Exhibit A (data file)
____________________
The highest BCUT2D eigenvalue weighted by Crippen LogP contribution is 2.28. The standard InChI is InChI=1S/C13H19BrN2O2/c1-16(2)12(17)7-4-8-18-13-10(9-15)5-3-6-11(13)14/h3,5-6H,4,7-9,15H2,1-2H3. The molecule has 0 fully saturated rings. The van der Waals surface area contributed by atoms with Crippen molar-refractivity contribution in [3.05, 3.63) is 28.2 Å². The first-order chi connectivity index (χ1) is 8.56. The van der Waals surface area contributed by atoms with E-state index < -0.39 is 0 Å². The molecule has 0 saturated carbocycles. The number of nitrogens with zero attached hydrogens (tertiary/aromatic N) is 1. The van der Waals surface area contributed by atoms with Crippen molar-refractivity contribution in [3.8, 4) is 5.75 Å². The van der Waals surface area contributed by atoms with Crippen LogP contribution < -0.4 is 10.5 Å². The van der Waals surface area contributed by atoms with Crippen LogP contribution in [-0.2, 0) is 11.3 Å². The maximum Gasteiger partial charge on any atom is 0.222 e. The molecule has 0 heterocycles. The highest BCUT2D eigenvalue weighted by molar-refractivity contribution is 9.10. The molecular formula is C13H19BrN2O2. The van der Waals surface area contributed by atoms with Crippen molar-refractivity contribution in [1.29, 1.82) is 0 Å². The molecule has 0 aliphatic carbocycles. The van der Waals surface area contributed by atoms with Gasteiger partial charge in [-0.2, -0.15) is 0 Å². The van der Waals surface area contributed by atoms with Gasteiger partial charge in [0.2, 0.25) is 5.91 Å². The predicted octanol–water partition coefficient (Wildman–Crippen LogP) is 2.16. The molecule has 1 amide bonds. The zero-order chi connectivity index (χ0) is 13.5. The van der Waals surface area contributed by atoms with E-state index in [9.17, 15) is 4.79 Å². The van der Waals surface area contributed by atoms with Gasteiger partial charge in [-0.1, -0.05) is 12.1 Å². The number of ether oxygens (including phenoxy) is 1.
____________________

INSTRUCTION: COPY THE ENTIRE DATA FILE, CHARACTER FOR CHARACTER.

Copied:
The highest BCUT2D eigenvalue weighted by Crippen LogP contribution is 2.28. The standard InChI is InChI=1S/C13H19BrN2O2/c1-16(2)12(17)7-4-8-18-13-10(9-15)5-3-6-11(13)14/h3,5-6H,4,7-9,15H2,1-2H3. The molecule has 0 fully saturated rings. The van der Waals surface area contributed by atoms with Crippen molar-refractivity contribution in [3.05, 3.63) is 28.2 Å². The first-order chi connectivity index (χ1) is 8.56. The van der Waals surface area contributed by atoms with E-state index < -0.39 is 0 Å². The molecule has 0 saturated carbocycles. The number of nitrogens with zero attached hydrogens (tertiary/aromatic N) is 1. The van der Waals surface area contributed by atoms with Crippen molar-refractivity contribution in [3.8, 4) is 5.75 Å². The van der Waals surface area contributed by atoms with Crippen LogP contribution < -0.4 is 10.5 Å². The van der Waals surface area contributed by atoms with Crippen LogP contribution in [-0.2, 0) is 11.3 Å². The maximum Gasteiger partial charge on any atom is 0.222 e. The molecule has 0 heterocycles. The highest BCUT2D eigenvalue weighted by molar-refractivity contribution is 9.10. The molecular formula is C13H19BrN2O2. The van der Waals surface area contributed by atoms with Crippen molar-refractivity contribution in [1.29, 1.82) is 0 Å². The molecule has 0 aliphatic carbocycles. The van der Waals surface area contributed by atoms with Gasteiger partial charge in [-0.2, -0.15) is 0 Å². The van der Waals surface area contributed by atoms with Gasteiger partial charge in [0.2, 0.25) is 5.91 Å². The predicted octanol–water partition coefficient (Wildman–Crippen LogP) is 2.16. The molecule has 1 amide bonds. The zero-order chi connectivity index (χ0) is 13.5. The van der Waals surface area contributed by atoms with E-state index in [9.17, 15) is 4.79 Å². The van der Waals surface area contributed by atoms with Gasteiger partial charge in [-0.1, -0.05) is 12.1 Å². The number of ether oxygens (including phenoxy) is 1.